"Mars will be the ultimate microgrid," claims the company’s website. "With no centralized power sources, communities will one day rely on decentralized energy systems."

Siemens’ future Martian technology was inspired by something much closer to Earth. When the people of the Aboriginal Wiyot reservation north of San Francisco recently experienced glitches in power due to interferences from the Pacific Gas & Electric power grid, Siemens joined forces with them to devise a method to fuel the reservation that would be both reliable and environmentally conscious. The microgrid that was the brainchild of this thinking runs on a 500-kilowatt array of REC Solar solar panels and a Tesla battery storage system, among other instruments. Maintenance is overseen through a computerized management system that determines where power resources are best used. (8/6)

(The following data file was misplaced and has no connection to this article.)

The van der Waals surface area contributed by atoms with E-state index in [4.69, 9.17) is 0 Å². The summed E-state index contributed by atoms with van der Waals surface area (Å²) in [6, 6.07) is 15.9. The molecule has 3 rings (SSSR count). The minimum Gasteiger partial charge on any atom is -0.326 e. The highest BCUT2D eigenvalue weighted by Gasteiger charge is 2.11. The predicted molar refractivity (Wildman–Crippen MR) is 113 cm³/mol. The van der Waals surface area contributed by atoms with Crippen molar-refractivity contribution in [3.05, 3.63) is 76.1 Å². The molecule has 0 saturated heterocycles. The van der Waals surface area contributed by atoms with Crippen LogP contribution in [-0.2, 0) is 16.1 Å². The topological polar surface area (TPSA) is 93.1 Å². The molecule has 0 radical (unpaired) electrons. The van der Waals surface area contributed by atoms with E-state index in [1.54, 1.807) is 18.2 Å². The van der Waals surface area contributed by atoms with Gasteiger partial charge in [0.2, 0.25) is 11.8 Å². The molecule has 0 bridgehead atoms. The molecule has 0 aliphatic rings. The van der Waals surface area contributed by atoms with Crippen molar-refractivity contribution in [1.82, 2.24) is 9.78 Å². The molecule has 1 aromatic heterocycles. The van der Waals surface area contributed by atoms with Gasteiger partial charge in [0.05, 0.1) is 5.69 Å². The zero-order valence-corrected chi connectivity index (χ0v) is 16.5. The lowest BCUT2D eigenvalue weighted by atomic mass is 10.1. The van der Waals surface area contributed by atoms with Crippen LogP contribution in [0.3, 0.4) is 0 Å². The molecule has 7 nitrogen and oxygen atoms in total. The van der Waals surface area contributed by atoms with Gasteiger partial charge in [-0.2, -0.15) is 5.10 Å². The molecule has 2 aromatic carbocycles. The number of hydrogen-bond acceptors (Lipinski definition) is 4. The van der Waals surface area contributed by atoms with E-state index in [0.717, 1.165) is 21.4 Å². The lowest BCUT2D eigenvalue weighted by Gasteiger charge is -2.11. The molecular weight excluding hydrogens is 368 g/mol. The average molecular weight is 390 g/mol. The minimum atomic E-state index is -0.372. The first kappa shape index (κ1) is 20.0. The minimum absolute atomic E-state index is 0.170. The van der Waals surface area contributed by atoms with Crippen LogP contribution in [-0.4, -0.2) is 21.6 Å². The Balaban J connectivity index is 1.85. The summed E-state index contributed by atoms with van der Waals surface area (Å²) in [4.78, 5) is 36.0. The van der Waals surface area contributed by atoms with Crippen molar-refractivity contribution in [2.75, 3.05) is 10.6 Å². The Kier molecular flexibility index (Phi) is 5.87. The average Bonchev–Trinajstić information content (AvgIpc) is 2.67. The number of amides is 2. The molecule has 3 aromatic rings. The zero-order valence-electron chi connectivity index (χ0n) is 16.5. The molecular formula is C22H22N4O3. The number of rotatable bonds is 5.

Aliens May Be More Elisive Than We Thought (Source: SyFy Wire)
Distant moons and planets were once thought to go through phases when they were overflowing with water after their young, dim stars heated up and melted their icy surfaces. However, a team of scientists who recently published a study in Nature Geoscience now believe that Earth is an anomaly when it comes to producing the liquid H2O necessary to keep life as we know it flourishing. Emphasis on life as we know it.

Theoretically, if these worlds orbit their stars at just the right distance (aka the “Goldilocks zone”), they should unfreeze into habitable worlds—but many of them never will become habitable.